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A Why Question:Taylor Polynomial of e^x over x?

  1. Dec 13, 2011 #1
    So I was just wondering why when you approximate using the Taylor Polynomials for something like e^x/x at x = 0 you can just find the approximation for e^x and make it all over x, could you do the same for like e^x/x^2 or e^x/x^3?

    I hope my question makes sense... thanks
     
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  3. Dec 13, 2011 #2

    micromass

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    You can't find a Taylor polynomial approximation of [itex]\frac{e^x}{x}[/itex] at x=0. The function has a pole at 0. Finding a Taylor approximation at 0, requires the function to exist at that point (and be continuous, differentiable, etc. there).

    However, you can make a Laurent series approximation. A Laurent series allows terms like [itex]\frac{1}{x}[/itex],[itex]\frac{1}{x^2}[/itex],... in its expansion.

    The Laurent series is unique, so if you found one expression of your function in a Laurent series, then you found it. In our case, we can indeed do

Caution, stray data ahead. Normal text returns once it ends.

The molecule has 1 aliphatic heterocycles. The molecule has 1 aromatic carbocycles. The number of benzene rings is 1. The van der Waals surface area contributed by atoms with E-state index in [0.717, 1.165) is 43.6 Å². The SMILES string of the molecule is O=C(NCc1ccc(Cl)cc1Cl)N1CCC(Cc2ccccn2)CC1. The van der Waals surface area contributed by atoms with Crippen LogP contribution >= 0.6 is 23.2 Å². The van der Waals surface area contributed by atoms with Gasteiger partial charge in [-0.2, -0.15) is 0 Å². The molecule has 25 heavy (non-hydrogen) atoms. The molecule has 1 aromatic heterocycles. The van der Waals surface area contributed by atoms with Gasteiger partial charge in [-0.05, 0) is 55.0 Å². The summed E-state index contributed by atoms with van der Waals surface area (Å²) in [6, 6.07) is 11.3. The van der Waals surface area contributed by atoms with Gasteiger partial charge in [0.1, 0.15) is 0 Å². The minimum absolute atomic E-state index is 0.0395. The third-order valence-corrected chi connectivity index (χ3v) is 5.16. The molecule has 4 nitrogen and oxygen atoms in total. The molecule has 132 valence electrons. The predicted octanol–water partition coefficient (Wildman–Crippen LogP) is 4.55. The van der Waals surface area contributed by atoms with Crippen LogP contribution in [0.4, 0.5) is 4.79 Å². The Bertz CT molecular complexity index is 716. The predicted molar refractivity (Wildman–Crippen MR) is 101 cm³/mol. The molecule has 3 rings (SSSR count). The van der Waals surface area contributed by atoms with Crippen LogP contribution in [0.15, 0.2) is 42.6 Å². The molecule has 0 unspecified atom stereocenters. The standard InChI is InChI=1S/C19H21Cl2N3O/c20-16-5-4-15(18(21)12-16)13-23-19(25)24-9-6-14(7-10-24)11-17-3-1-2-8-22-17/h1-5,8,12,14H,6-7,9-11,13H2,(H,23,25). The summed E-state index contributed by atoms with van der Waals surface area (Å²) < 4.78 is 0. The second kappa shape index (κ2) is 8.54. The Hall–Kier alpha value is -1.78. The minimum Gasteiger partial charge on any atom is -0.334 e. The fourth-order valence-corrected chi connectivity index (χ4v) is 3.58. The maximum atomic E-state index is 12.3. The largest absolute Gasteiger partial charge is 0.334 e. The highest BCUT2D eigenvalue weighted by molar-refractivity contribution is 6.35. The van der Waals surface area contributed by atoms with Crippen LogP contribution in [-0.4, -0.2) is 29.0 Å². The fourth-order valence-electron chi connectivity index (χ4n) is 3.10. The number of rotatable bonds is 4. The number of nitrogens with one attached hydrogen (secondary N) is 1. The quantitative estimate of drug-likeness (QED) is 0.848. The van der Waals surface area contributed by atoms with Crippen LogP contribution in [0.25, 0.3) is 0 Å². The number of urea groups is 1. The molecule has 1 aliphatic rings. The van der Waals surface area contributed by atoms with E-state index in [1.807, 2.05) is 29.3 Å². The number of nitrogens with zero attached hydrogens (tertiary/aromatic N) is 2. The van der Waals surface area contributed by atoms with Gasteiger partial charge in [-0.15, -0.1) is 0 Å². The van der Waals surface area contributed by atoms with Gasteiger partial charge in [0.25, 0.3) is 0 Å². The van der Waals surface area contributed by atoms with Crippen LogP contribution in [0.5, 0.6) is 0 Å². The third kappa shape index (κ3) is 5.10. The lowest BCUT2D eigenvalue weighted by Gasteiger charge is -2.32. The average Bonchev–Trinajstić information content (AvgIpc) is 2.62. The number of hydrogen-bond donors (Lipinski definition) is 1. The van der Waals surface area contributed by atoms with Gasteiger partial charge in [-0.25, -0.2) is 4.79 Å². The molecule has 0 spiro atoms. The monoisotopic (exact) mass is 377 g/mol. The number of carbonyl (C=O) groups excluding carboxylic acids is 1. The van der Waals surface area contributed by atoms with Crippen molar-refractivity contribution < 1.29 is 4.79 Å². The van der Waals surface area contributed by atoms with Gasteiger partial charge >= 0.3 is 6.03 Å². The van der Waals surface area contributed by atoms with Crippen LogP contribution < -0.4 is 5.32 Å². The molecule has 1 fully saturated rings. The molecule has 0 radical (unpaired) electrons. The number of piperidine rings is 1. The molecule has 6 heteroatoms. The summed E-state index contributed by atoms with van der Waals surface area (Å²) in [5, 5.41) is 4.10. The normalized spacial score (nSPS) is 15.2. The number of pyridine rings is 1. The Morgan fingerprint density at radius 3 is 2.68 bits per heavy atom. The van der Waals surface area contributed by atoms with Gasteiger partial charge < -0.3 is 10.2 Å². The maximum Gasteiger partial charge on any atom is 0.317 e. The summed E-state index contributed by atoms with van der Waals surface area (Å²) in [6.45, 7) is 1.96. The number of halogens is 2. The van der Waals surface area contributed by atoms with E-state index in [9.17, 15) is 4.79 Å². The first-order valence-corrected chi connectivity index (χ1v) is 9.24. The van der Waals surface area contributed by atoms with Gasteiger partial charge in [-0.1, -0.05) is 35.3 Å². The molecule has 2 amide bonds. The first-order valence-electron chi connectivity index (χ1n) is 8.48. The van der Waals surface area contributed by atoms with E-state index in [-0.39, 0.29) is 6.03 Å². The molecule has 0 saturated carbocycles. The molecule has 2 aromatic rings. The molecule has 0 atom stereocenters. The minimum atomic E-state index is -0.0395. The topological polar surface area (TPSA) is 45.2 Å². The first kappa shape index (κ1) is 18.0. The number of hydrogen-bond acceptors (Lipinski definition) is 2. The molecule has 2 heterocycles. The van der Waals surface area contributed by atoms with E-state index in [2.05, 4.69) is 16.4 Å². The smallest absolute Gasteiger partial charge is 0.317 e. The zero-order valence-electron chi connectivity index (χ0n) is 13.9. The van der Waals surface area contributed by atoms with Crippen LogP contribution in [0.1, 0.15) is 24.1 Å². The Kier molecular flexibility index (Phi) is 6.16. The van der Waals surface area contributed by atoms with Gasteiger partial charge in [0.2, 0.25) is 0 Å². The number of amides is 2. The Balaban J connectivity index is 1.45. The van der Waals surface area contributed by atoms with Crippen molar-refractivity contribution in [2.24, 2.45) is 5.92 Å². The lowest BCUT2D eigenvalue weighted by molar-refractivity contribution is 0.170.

[tex]\frac{e^x}{x}=\frac{1}{x}+1+\frac{x}{2}+...+\frac{x^n}{(n+1)!}+...[/tex]

    The same thing will work for [itex]\frac{e^x}{x^2}[/itex] or [itex]\frac{e^x}{x^3}[/itex]. But don't call this a Taylor approximation!!
     
  4. Dec 13, 2011 #3
    Oh man, that's funky... my book under integration using the Taylor Polynomials it gives an example

    ∫e^x/x dx ≈∫ T5(x)/x dx

    is that the same thing as the Laurent series?
     
  5. Dec 13, 2011 #4

    micromass

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    Your book is correct. The [itex]T_5(x)[/itex] is indeed the Taylor series of [itex]e^x[/itex] (because [itex]e^x[/itex] exists at x=0 and is smooth there).

    However, it would be incorrect to say that [itex]\frac{T_5(x)}{x}[/itex] is the Taylor series of [itex]\frac{e^x}{x}[/itex]. Here you have to use Laurent series.
     
  6. Dec 13, 2011 #5
    Ah, so I'm wrong um so what my book did was just take an approximation for a part of that function? Specifically e^x
     
  7. Dec 13, 2011 #6

    micromass

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    Yes, that's exactly what your book did!
     
  8. Dec 13, 2011 #7
    Intresting, so can I do that for everything else? for example...

    x^2+x/x could I just take the Taylor polynomial of x^2+x and then make it over x?
     
  9. Dec 13, 2011 #8

    micromass

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    Yes. But the Taylor polynomial of [itex]x^2+x[/itex] will just be [itex]x^2+x[/itex]... (if you take the degree of the polynomial >1).
     
  10. Dec 13, 2011 #9
    Haha of course, was trying to think up a random example :P Anyway, wow thanks so much your help was very much appreciated. I feel like you should be getting paid for this
     
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